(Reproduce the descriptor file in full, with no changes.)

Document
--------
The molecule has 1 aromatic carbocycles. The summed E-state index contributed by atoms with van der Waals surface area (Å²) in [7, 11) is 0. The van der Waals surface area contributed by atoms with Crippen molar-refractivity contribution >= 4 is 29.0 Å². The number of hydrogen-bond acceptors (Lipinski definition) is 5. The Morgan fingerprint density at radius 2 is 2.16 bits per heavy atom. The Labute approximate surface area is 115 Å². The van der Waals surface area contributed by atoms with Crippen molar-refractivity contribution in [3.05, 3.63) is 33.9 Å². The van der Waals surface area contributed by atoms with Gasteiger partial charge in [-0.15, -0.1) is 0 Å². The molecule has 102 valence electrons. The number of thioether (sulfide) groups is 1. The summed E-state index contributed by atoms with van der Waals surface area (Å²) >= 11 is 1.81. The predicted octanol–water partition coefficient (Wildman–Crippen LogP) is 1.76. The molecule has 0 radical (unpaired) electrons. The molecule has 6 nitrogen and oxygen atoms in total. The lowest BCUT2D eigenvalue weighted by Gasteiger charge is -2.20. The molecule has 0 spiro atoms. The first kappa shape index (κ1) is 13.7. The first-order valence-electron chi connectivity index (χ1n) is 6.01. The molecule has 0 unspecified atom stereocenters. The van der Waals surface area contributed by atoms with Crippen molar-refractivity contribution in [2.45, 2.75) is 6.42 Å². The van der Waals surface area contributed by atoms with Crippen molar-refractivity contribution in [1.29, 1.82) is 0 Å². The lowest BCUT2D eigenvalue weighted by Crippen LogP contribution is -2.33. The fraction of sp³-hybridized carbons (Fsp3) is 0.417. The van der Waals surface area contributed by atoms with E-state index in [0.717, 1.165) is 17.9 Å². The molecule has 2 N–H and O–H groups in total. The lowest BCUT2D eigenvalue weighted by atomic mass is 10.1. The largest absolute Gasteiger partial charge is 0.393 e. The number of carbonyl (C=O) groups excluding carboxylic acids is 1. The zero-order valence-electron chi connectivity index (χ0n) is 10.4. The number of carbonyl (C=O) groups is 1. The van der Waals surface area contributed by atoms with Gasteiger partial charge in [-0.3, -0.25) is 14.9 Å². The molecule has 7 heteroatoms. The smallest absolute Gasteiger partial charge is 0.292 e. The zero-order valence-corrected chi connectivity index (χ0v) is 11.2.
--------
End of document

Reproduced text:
The molecule has 1 aromatic carbocycles. The summed E-state index contributed by atoms with van der Waals surface area (Å²) in [7, 11) is 0. The van der Waals surface area contributed by atoms with Crippen molar-refractivity contribution >= 4 is 29.0 Å². The number of hydrogen-bond acceptors (Lipinski definition) is 5. The Morgan fingerprint density at radius 2 is 2.16 bits per heavy atom. The Labute approximate surface area is 115 Å². The van der Waals surface area contributed by atoms with Crippen molar-refractivity contribution in [3.05, 3.63) is 33.9 Å². The van der Waals surface area contributed by atoms with Gasteiger partial charge in [-0.15, -0.1) is 0 Å². The molecule has 102 valence electrons. The number of thioether (sulfide) groups is 1. The summed E-state index contributed by atoms with van der Waals surface area (Å²) >= 11 is 1.81. The predicted octanol–water partition coefficient (Wildman–Crippen LogP) is 1.76. The molecule has 0 radical (unpaired) electrons. The molecule has 6 nitrogen and oxygen atoms in total. The lowest BCUT2D eigenvalue weighted by Gasteiger charge is -2.20. The molecule has 0 spiro atoms. The first kappa shape index (κ1) is 13.7. The first-order valence-electron chi connectivity index (χ1n) is 6.01. The molecule has 0 unspecified atom stereocenters. The van der Waals surface area contributed by atoms with Crippen molar-refractivity contribution in [2.45, 2.75) is 6.42 Å². The van der Waals surface area contributed by atoms with Crippen molar-refractivity contribution in [1.29, 1.82) is 0 Å². The lowest BCUT2D eigenvalue weighted by Crippen LogP contribution is -2.33. The fraction of sp³-hybridized carbons (Fsp3) is 0.417. The van der Waals surface area contributed by atoms with E-state index in [0.717, 1.165) is 17.9 Å². The molecule has 2 N–H and O–H groups in total. The lowest BCUT2D eigenvalue weighted by atomic mass is 10.1. The largest absolute Gasteiger partial charge is 0.393 e. The number of carbonyl (C=O) groups excluding carboxylic acids is 1. The zero-order valence-electron chi connectivity index (χ0n) is 10.4. The number of carbonyl (C=O) groups is 1. The van der Waals surface area contributed by atoms with Gasteiger partial charge in [-0.3, -0.25) is 14.9 Å². The molecule has 7 heteroatoms. The smallest absolute Gasteiger partial charge is 0.292 e. The zero-order valence-corrected chi connectivity index (χ0v) is 11.2.